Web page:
The Wagner Group’s presence stretches from the ancient battlefields of Syria to the deserts of sub-Saharan Africa, projecting the Kremlin’s global influence through mercenaries accused of terrorist crimes. using brute force And take advantage of the mineral wealth that they seized.
But that was under Yevgeny Prigozhin, who in his latest video released earlier this week appears in military fatigues and an assault rifle from a dry, dusty, uncharted plain while boasting that Wagner is “making Russia greater on all continents.” Africa is freer.
On Wednesday, a private plane carrying Prigozhin and his senior aides arrived in the mercenary group It crashed northwest of MoscowAfter two months of driving it Armed rebellion Which constitutes a challenge to the authority of President Vladimir Putin. There is widespread speculation that Prigozhin, who is presumed dead, He was targeted for his uprisingAlthough the Kremlin denied its involvement.
This collapse raised questions about the future of the Wagner Group.
And in African countries where Wagner has provided security against groups like al Qaeda and the Islamic State, officials and commentators expect Russia will likely maintain its presence and bring forces under new command.
Others, however, say Prigozhin has built deep personal relationships that Moscow might find difficult to replace quickly.
Africa is of vital importance to Russia Economically and politically.
This summer, Wagner helped secure a national referendum in the Central African Republic, which consolidated presidential power; It is a key partner for the Malian army in fighting armed rebels; And I contacted the Military Council in Niger, which wants its services after the coup.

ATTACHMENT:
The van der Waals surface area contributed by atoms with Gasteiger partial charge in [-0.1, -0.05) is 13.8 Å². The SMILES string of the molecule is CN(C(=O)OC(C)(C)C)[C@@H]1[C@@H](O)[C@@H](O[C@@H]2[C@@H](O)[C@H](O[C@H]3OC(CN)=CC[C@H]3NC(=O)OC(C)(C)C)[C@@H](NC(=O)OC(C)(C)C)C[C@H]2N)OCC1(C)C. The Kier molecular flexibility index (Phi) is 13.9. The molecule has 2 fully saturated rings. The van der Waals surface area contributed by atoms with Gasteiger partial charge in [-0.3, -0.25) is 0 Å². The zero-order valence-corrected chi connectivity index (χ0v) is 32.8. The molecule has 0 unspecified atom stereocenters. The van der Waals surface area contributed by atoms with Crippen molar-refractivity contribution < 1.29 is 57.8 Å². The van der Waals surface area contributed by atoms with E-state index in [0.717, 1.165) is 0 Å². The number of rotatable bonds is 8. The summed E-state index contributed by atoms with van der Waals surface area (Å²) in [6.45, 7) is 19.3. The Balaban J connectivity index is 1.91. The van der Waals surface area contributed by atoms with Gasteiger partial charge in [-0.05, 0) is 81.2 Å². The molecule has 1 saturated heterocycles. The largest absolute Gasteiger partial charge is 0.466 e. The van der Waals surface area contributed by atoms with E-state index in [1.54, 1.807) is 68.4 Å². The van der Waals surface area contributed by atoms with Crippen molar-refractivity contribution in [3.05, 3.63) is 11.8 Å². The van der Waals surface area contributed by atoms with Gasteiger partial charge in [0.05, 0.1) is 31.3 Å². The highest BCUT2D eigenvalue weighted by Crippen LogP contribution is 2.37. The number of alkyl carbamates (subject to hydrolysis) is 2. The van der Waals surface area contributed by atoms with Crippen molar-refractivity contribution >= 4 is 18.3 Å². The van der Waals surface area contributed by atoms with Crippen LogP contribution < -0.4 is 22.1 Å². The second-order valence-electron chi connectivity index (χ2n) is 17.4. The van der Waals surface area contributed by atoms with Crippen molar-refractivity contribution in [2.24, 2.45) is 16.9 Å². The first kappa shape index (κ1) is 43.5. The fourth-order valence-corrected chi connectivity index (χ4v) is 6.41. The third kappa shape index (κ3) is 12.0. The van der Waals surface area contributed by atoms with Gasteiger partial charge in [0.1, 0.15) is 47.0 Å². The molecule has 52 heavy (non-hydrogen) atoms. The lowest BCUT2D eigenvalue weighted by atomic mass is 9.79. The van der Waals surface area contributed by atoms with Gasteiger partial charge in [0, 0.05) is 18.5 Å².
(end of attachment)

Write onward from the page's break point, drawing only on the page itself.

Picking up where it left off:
Expanding ties and undermining Western influence in Africa is a top priority as the Kremlin searches for new allies amid its war in Ukraine, where Wagner’s forces also helped win a key battle. The 54 African nations are the largest voting bloc in the United Nations, and Moscow has actively garnered its support for its invasion.
Linda Thomas-Greenfield, the US ambassador to the United Nations, said Friday that Wagner’s forces “are destabilizing, and we have encouraged countries in Africa to condemn their presence as well as their actions.”
The Republican Front in Central African Republic, which is allied with the ruling party, on Thursday reiterated its support for Russia and Wagner, saying they were “determined to fight alongside the African people in their struggle for self-determination”.
Wagner’s forces acted as bodyguards for President Faustin-Archange Touadera, protecting the capital Bangui from rebel threats and helping secure the constitutional referendum on July 30 that could extend his power indefinitely.
Central African activist and blogger Christian Aime Nduta said the country’s cooperation with Russia would not be affected by the new leadership with Wagner, which has been “entrenched” there for years.
But some in the Central African Republic condemn the mercenaries, and the United Nations peacekeeping mission there criticized them in 2021 for human rights abuses.
“The security of the state is its sovereignty. You cannot entrust the security of a state to a group of mercenaries,” said Jean-Serge Bokassa, former Minister of Public Security.
Natalia Dukhan, senior researcher at The Sentry, predicted that the Kremlin would try to bring Africa into its orbit.
“Wagner has been a successful tool for Russia to expand its influence efficiently and brutally,” she said. Amid all the turmoil between Putin and Prigozhin, Operation Wagner deepened in Central Africa, with increased direct involvement by the Russian government.
Lou Osborne of All Eyes on Wagner, a project focused on the group, said Wagner’s high-level clients have built relationships in Mali and CAR and understand the terrain.
“They have a good reputation, and they could sell it to another Russian competitor. It wouldn’t be surprising if a new organization took over,” Osborne said, noting that Russian military contractors in Ukraine, such as Redut and Convoy, have recently expressed interest in doing business in Africa.
Redut was created by the Russian Defense Ministry, which sought to bring the Wagner Group under its control. After the June mutiny, Putin said mercenaries could sign contracts with the ministry and continue to serve under one of the group’s top commanders, Andrei Troshev. It was not clear how many troops would be accepted, but media reports put the number at several thousand.
The Kremlin still faces challenges maintaining the strong presence in Africa that Prigozhin helped establish.